University, College and School Legionella Training

by Peter Gunn, on 26-01-2023
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A simple internet search using the words, “Legionella and Schools” identifies many news articles with instances of schools being closed following a Legionella “outbreak”.




Reading further, you will discover that these shutdowns were caused by Legionella bacteria being found in the schools’ water systems, which subsequently resulted in the water systems being cleaned and disinfected. The UK recognises the availability of water to be a basic human right and a school requires water for drinking, cleaning, washing, flushing toilets and many other reasons besides.


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The importance of Legionella training

Although it is understandable that a school would perhaps need to close, could this have been avoided? Would training have helped limit the school closures? The answer of course is very likely to be yes. Suitable Legionella training of staff would certainly help to identify problems before they occur, thus reducing the potential for school closure.



Firstly, it is important to note that newspaper headlines can be misleading when referring to Legionnaries' Disease ‘outbreaks’. The HSE [HSG274 Pt 2] define an outbreak ‘as two or more cases where the onset of illness is closely linked in time (weeks rather than months) and where there is epidemiological evidence of a common source of infection, with or without microbiological evidence’, so the presence and identification of the bacteria alone, is not deemed to be an ’outbreak’, even if the bacteria when present does needs removal locally.


Controlling Legionella Risk

If you are the nominated “Responsible Person” for Legionella at a school, college, or university, it is important to be aware that Legionella is a naturally occurring bacteria, and eliminating the risk Legionella represents, is not reasonable or practicable. Instead, you must “as far as is reasonably practicable” aim to control it. The HSE has published detailed guidance found here, to help Duty Holders and Responsible Persons do this.


This blog will emphasise the importance of Legionella training for management. From a legal point of view, COSHH, Regulations 8 and 12; Management of Health and Safety at Work Regulations, Regulations 5, 7, 10 and 13; HSW Act, Sections 2, 3, and 4, detail how employers must provide their employees with suitable and sufficient training. This applies to the management of water and the risks posed by Legionella bacteria and those who have a role in water safety, should be trained for the role they undertake.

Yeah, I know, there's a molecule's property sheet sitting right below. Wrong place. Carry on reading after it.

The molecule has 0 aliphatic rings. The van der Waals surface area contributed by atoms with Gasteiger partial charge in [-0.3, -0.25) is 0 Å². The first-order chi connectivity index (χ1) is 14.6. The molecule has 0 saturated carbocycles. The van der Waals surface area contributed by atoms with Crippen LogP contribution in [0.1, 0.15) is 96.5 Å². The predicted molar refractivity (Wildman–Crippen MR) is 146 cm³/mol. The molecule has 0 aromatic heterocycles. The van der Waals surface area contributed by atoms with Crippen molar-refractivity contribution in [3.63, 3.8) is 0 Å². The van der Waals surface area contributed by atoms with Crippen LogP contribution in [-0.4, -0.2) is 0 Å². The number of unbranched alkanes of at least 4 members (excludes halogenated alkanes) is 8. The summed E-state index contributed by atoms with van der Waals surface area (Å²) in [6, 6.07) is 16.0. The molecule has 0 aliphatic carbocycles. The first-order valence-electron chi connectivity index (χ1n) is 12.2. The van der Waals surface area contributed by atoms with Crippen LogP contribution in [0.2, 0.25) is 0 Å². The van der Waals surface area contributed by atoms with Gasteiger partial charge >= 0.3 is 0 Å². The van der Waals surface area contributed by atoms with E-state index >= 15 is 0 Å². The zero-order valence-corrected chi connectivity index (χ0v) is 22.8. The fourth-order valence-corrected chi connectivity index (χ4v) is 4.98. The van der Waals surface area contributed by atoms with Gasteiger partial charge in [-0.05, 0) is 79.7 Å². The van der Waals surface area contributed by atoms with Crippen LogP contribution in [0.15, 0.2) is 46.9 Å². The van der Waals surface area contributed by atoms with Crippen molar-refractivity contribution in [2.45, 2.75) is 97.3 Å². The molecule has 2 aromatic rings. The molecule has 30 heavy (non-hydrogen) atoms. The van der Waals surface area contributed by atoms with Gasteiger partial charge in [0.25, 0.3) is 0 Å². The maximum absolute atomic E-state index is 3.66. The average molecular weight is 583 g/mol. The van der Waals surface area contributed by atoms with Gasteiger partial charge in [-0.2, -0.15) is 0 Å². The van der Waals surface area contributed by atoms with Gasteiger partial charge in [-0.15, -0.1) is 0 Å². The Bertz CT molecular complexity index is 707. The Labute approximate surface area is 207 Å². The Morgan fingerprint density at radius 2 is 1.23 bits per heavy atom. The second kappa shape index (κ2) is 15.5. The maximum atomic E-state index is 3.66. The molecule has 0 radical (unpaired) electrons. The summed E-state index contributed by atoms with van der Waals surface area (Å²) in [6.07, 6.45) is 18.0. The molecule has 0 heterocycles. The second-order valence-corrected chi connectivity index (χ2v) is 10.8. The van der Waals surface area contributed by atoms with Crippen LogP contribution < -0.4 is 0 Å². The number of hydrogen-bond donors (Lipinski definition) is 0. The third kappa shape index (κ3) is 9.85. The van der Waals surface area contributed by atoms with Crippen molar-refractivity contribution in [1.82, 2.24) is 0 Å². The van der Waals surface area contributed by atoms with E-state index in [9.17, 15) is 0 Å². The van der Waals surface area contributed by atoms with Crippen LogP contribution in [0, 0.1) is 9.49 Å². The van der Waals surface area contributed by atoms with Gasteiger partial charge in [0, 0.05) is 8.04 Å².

Do you want to learn more about legionella training? Read our full "Legionella training courses guide" >



School supplies on desk against empty classroom



HSG 274 Part 2 states “Inadequate management, lack of training and poor communication can be contributory factors in outbreaks of Legionnaires’ Disease. It is important that those people involved in assessing risk and applying precautions are competent, trained and aware of their responsibilities.”


Indeed, one of the failures identified in the prosecution following the UK’s largest outbreak at Barrow-in-Furness in 2002 was the lack of appropriate training. The unappointed “Responsible Person” hadn’t received any Legionella training and the record of any health & safety training throughout the council was very poor.

Which Legionella course would be suitable for me?

Legionella training courses are widely available in many different formats and aimed at different people within an organisation. These will range from management courses aimed specifically at the Responsible Person, Competent Person training for those undertaking monitoring or remedial tasks or more general Legionella Awareness training.


To determine what training is suitable and sufficient for those involved in water safety at your organisation, click here for useful advice on which course is right for you.


To manage and record your organisation’s employee training, you could use a simple Training Needs Analysis tool, found here. This tool simply allows you to keep track of your team’s training records and easily helps you to identify when training has expired and requires refreshing.


trainingimagecroppedTraining is an essential part of competence. Competence is the ability to do something successfully. Without training, quite simply, employees would not be adequately informed on how to carry out their roles successfully and in doing so, ensure the safety of others.


The importance of training should not be ‘news’ to anyone, but without it, we would not continue to learn and successfully mitigate Health & Safety risks as they occur.


Legionella training is no different, providing schools, colleges and university employees with the knowledge to comply with guidance and regulations and to ensure they manage and maintain water systems to control the risks from Legionella bacteria.


If you have questions regarding the issues raised above or you would like to speak with one of our consultants, please click here to get in touch.

Editor’s Note: The information provided in this blog is correct at the date of original publication – January 2023.

© Water Hygiene Centre 2023


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About the author

Peter Gunn

Peter has been acting as an AE [water] and providing competent help services to multiple public sector and public services client in both the Midlands and North of England since 2004, and working within Legionellosis risk management since 1997. Peter currently acts as AE [water] for 11 large public services client’s including University’s, Councils, Healthcare and Constabularies.

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